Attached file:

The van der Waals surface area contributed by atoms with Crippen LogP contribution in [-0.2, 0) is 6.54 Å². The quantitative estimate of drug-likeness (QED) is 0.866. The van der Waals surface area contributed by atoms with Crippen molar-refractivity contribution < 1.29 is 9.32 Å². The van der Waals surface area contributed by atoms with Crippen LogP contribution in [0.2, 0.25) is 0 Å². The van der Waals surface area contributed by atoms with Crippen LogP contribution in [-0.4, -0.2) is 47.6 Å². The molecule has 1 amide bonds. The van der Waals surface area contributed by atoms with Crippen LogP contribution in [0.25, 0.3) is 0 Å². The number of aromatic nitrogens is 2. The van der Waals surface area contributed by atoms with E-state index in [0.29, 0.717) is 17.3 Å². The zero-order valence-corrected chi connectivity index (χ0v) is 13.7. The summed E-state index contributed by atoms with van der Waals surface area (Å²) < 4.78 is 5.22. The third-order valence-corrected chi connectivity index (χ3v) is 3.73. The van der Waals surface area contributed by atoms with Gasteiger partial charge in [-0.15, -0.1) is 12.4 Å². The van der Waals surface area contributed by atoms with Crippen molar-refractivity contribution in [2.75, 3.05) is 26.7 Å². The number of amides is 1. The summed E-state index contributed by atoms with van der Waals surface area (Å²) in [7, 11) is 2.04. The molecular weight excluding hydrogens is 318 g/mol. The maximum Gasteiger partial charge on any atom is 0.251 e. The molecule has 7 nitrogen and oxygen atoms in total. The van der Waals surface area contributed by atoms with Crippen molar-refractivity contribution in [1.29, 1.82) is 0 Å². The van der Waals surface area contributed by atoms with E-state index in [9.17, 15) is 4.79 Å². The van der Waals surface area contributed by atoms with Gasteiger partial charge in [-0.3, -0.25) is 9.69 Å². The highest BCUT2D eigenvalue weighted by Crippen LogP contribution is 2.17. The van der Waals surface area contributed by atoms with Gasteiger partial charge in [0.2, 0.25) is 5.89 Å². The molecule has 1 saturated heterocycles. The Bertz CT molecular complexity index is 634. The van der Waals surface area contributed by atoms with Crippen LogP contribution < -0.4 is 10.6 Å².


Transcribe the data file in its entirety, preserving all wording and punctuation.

The van der Waals surface area contributed by atoms with Crippen LogP contribution in [-0.2, 0) is 6.54 Å². The quantitative estimate of drug-likeness (QED) is 0.866. The van der Waals surface area contributed by atoms with Crippen molar-refractivity contribution < 1.29 is 9.32 Å². The van der Waals surface area contributed by atoms with Crippen LogP contribution in [0.2, 0.25) is 0 Å². The van der Waals surface area contributed by atoms with Crippen LogP contribution in [-0.4, -0.2) is 47.6 Å². The molecule has 1 amide bonds. The van der Waals surface area contributed by atoms with Crippen LogP contribution in [0.25, 0.3) is 0 Å². The number of aromatic nitrogens is 2. The van der Waals surface area contributed by atoms with E-state index in [0.29, 0.717) is 17.3 Å². The zero-order valence-corrected chi connectivity index (χ0v) is 13.7. The summed E-state index contributed by atoms with van der Waals surface area (Å²) < 4.78 is 5.22. The third-order valence-corrected chi connectivity index (χ3v) is 3.73. The van der Waals surface area contributed by atoms with Gasteiger partial charge in [-0.15, -0.1) is 12.4 Å². The van der Waals surface area contributed by atoms with Crippen molar-refractivity contribution in [2.75, 3.05) is 26.7 Å². The number of amides is 1. The summed E-state index contributed by atoms with van der Waals surface area (Å²) in [7, 11) is 2.04. The molecular weight excluding hydrogens is 318 g/mol. The maximum Gasteiger partial charge on any atom is 0.251 e. The molecule has 7 nitrogen and oxygen atoms in total. The van der Waals surface area contributed by atoms with Crippen molar-refractivity contribution in [1.29, 1.82) is 0 Å². The van der Waals surface area contributed by atoms with E-state index in [9.17, 15) is 4.79 Å². The van der Waals surface area contributed by atoms with Gasteiger partial charge in [-0.3, -0.25) is 9.69 Å². The highest BCUT2D eigenvalue weighted by Crippen LogP contribution is 2.17. The van der Waals surface area contributed by atoms with Gasteiger partial charge in [0.2, 0.25) is 5.89 Å². The molecule has 1 saturated heterocycles. The Bertz CT molecular complexity index is 634. The van der Waals surface area contributed by atoms with Crippen LogP contribution < -0.4 is 10.6 Å².